What does the term "politically correct" mean to you?

Jump to Last Post 1-15 of 15 discussions (23 posts)
  1. collegedad profile image72
    collegedadposted 5 years ago

    What does the term "politically correct" mean to you?

    I was recently told that I needed to be "politically correct" in my statements. I won't elaborate here, but I have a strong opinion about folks who abuse social entitlement programs and this rubs some the wrong way. When someone says that I'm being "politically incorrect" the old saying "the truth hurts" comes to mind!

    What is your opinion of the term "politically correct"

  2. ChristinS profile image51
    ChristinSposted 5 years ago

    Politically correct means respectful and not disparaging to groups of people as a whole.  You (meaning a collective not you personally)  can be against something without being obnoxious or rude about it or harsh.  People tend to not debate, but argue and that's where the valid points get lost. 

    Politically correct is how you get people to actually possibly listen to what you have to say.  A bully pulpit will not do that.

    1. collegedad profile image72
      collegedadposted 5 years agoin reply to this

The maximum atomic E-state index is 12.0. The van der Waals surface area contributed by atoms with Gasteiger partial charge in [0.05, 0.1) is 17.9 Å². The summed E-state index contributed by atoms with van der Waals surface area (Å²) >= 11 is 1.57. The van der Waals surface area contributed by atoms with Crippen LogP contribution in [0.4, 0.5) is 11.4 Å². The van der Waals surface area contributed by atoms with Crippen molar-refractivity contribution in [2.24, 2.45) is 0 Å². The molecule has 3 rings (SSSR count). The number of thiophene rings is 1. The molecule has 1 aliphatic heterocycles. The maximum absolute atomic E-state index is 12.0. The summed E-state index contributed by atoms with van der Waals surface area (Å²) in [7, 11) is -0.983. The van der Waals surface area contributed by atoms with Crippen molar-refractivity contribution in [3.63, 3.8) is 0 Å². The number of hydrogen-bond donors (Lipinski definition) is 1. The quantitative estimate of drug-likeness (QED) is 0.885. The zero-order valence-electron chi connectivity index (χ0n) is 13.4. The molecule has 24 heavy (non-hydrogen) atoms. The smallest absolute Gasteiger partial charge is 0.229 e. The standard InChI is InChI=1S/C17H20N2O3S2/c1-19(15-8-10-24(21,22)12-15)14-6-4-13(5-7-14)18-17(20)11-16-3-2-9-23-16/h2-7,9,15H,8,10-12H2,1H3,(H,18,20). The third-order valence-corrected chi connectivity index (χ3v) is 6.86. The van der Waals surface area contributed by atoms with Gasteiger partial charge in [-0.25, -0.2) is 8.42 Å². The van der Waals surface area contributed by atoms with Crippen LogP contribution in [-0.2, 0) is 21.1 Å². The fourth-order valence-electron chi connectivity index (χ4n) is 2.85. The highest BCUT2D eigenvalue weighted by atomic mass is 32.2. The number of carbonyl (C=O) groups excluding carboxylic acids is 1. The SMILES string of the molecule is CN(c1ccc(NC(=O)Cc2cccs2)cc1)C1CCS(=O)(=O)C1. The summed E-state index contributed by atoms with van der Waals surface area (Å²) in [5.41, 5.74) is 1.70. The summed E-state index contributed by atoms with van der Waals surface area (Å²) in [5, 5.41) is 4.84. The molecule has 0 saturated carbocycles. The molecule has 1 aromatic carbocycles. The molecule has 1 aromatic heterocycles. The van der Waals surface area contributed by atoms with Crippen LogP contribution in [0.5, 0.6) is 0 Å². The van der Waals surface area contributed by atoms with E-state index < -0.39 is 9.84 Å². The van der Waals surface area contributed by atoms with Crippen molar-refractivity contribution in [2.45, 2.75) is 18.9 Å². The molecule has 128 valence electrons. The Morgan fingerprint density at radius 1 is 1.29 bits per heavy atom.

I agree with you about rudeness. To many people are obnoxious with their opinions. I always try to keep an even tone with people. If they don't respect my opinions that fine. They are entitled to my opinions just as I am entitled to mine.

    2. profile image0
      Larry Wallposted 5 years agoin reply to this

      I am afraid, I must disagree. Being politically correct does not always mean respectful. It means going along with the prevailing norms. At one time it was politically correct to treat black people as inferior. That was the norm, but it was not right

  3. dahoglund profile image81
    dahoglundposted 5 years ago

    I think it is sort of like what we used to call "the party line."  Orwell might call it group think.

    1. profile image0
      Larry Wallposted 5 years agoin reply to this

      Group think is a good explanation. Unfortunately, the prevailing group may not be the best group for determining what is correct and what is incorrect or improper.

  4. Josak profile image60
    Josakposted 5 years ago

    Attempting to not offend people unless it's absolutely necessary is a good philosophy in life.

    BTW, about social entitlement programs and people who abuse them I totally agree, they are scum, thankfully they are factually and provably well under 1% of US households who receive social program money and are not working or disabled, elderly, veterans etc.